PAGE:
Business relationships in an international setting: The case study of Texla
Tutor / director / evaluatorSundquist, Viktoria
Document typeBachelor thesis
Rights accessRestricted access - author's decision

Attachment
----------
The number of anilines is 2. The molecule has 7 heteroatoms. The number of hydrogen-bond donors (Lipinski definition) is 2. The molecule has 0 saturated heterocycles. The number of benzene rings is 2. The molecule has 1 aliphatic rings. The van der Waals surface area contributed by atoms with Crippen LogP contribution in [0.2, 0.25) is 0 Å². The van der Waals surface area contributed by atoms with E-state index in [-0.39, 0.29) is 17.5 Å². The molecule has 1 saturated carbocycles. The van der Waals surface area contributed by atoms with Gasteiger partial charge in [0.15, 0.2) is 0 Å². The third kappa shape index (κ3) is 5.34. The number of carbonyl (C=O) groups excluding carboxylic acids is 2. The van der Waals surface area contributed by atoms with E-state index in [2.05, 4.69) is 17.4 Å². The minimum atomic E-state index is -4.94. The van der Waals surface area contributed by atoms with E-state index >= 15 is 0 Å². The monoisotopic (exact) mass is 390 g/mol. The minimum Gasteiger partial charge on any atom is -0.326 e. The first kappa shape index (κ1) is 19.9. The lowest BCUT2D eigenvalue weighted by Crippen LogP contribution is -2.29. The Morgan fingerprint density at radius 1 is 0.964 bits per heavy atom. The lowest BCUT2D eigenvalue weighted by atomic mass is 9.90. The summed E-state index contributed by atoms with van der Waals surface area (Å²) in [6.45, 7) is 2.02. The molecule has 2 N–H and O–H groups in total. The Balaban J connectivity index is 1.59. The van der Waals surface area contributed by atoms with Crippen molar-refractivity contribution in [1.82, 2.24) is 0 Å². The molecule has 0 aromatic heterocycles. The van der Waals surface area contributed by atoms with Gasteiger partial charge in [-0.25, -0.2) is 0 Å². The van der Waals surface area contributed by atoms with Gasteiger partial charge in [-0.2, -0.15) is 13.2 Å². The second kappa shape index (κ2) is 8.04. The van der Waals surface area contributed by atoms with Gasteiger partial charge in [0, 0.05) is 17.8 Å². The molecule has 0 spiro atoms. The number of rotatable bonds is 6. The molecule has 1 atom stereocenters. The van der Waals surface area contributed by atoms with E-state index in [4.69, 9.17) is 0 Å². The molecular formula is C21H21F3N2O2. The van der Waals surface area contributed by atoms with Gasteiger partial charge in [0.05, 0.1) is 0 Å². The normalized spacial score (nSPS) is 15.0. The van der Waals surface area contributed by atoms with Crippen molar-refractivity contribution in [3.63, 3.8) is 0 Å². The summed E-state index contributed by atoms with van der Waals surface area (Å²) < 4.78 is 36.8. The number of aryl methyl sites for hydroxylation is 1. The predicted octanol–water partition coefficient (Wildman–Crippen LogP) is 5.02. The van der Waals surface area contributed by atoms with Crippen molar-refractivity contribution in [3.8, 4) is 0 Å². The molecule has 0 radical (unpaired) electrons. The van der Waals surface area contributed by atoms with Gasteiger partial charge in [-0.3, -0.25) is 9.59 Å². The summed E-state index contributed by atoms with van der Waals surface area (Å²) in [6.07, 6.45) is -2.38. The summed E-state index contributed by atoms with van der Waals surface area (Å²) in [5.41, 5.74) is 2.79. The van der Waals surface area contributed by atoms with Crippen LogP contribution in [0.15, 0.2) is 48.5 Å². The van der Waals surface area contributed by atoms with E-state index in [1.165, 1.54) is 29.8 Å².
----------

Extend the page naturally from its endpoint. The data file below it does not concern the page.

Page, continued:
For more than five decades, Texla has been providing a laminated product with a wide range of variety for its clients ever since the first product was developed in a hen house on September 12th, 1962. At that time Nils Bengtsson, father of Bengt Bengtsson the current CEO of Texla, had a vision of something great for the future. A lot has happened since that day both in terms of organization and products. Because of the dedication and creativity Texla has been fuelled with innovation and curiosity for new possibilities over the years. A company such as Texla with more than 50 years of practice and experience shows us stability but the road leading up to today's business has not always been straightforward(Johansson, 2014). In 1970, Texla managed to establish contracts with the automotive industry in order to start laminating textiles for this sector. Volvo became Texla's biggest client and more fabrics became mass-produced. Prospects were looking good for the future and in 1987 the company Tentex was founded. Tentex has today merged with the Texla Group but because of Tentex working as a separate company at that time, Texla had the opportunity to offer a wider range of alternative lamination techniques of fabrics and finished modules for its clients. This decision led to an increasing turnover for Texla and in the same year Texla decided to establish a new production facility in Belgium. Between 1989 and 1998 a joint-venture agreement concerning this facility was concluded between Texla and Guilford and in 2002 Texla decided to buy an additional production facility in Portugal. Texla decided to establish a facility in Portugal due to the fact that they got a really good price on the factory itself mainly but also in order to be able to market their product further in west-Europe and north of Africa (Johansson, 2014). In order to reach a wider market and more efficiently manage the company, Texla had to develop a new strategic plan. The costs for transports were now of the essence since the clients had started to develop a more cost-oriented mind-set over the years. So in order not to lose these vital customers, Texla had to establish another production facility in either Slovakia or Czech Republic. The declarations for this would be so that Texla could get a better proximity to the sewing industry connected to Texla's automotive clients. So in 2006 Texla decides to establish a fourth production facility in Czech Republic due to the proximity to their clients and their businesses but also since the overall costs were much lower in Czech Republic than in the rest of Europe. Czech Republic was also known to be quite advance in terms of industrialization and the infrastructure made the communication in the country much better than the alternative. Moreover, in 2008 Texla started to move more of their projects to their facility in Czech Republic due to a very successful collaboration with the Chamber of Commerce in Prague. This reallocation was very successful and Texla now managed to cover the whole European market more efficiently (Johansson, 2014). When the economic crisis came to affect Europe during this time, Texla Sweden had to start looking for new markets to adopt. By 2010 Texla Sweden had managed to balance its customer segment from being 95% consisting of clients in the automotive industry, to only 50%. As of today, the automotive industry only stands for 20-25% whilst the bedding industry stands for almost 50 % of the production in Sweden. This transition is stated to be the most radical change that the Texla Group ever had to experience but the end-result has made the organization in general more productive and more adaptable to changes (Johansson, 2014). New processes and opportunities are in continuous development and Texla is today a Full Service Provider (FSP) for many of its clients. However, the costs associated with the facility in Belgium have today become a more relevant problem than it used to be even though the facility is considered to be very autonomous. The facility in Belgium provides the same type of products for the same type of customer base as in Portugal and Czech Republic but with much lower margins due to the high production costs (Johansson, 2014).
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